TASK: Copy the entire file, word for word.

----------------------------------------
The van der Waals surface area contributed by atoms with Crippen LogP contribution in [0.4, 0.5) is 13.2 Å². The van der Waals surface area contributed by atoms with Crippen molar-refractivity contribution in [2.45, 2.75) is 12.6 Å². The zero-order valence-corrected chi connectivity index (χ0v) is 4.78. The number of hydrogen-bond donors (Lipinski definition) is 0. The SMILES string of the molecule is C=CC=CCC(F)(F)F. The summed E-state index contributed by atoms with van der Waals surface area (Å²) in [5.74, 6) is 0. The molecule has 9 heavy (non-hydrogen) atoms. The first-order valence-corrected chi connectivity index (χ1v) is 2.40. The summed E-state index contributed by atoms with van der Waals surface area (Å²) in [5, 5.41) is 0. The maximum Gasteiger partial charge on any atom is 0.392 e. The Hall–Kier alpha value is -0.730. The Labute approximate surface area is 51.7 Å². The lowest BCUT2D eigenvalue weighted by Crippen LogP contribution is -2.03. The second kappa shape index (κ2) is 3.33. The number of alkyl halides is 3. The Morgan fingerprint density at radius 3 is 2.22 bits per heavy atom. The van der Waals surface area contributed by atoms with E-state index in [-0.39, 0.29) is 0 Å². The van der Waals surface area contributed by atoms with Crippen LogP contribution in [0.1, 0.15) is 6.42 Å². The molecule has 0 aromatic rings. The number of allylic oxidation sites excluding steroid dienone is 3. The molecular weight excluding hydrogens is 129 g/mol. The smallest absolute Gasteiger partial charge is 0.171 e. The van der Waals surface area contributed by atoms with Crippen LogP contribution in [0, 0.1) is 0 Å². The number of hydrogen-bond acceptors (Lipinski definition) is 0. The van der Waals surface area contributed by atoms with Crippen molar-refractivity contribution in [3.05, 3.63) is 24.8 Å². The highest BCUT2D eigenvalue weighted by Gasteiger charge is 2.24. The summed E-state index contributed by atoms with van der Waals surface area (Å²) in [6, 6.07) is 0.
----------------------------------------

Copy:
The van der Waals surface area contributed by atoms with Crippen LogP contribution in [0.4, 0.5) is 13.2 Å². The van der Waals surface area contributed by atoms with Crippen molar-refractivity contribution in [2.45, 2.75) is 12.6 Å². The zero-order valence-corrected chi connectivity index (χ0v) is 4.78. The number of hydrogen-bond donors (Lipinski definition) is 0. The SMILES string of the molecule is C=CC=CCC(F)(F)F. The summed E-state index contributed by atoms with van der Waals surface area (Å²) in [5.74, 6) is 0. The molecule has 9 heavy (non-hydrogen) atoms. The first-order valence-corrected chi connectivity index (χ1v) is 2.40. The summed E-state index contributed by atoms with van der Waals surface area (Å²) in [5, 5.41) is 0. The maximum Gasteiger partial charge on any atom is 0.392 e. The Hall–Kier alpha value is -0.730. The Labute approximate surface area is 51.7 Å². The lowest BCUT2D eigenvalue weighted by Crippen LogP contribution is -2.03. The second kappa shape index (κ2) is 3.33. The number of alkyl halides is 3. The Morgan fingerprint density at radius 3 is 2.22 bits per heavy atom. The van der Waals surface area contributed by atoms with E-state index in [-0.39, 0.29) is 0 Å². The van der Waals surface area contributed by atoms with Crippen LogP contribution in [0.1, 0.15) is 6.42 Å². The molecule has 0 aromatic rings. The number of allylic oxidation sites excluding steroid dienone is 3. The molecular weight excluding hydrogens is 129 g/mol. The smallest absolute Gasteiger partial charge is 0.171 e. The van der Waals surface area contributed by atoms with Crippen LogP contribution in [0, 0.1) is 0 Å². The number of hydrogen-bond acceptors (Lipinski definition) is 0. The van der Waals surface area contributed by atoms with Crippen molar-refractivity contribution in [3.05, 3.63) is 24.8 Å². The highest BCUT2D eigenvalue weighted by Gasteiger charge is 2.24. The summed E-state index contributed by atoms with van der Waals surface area (Å²) in [6, 6.07) is 0.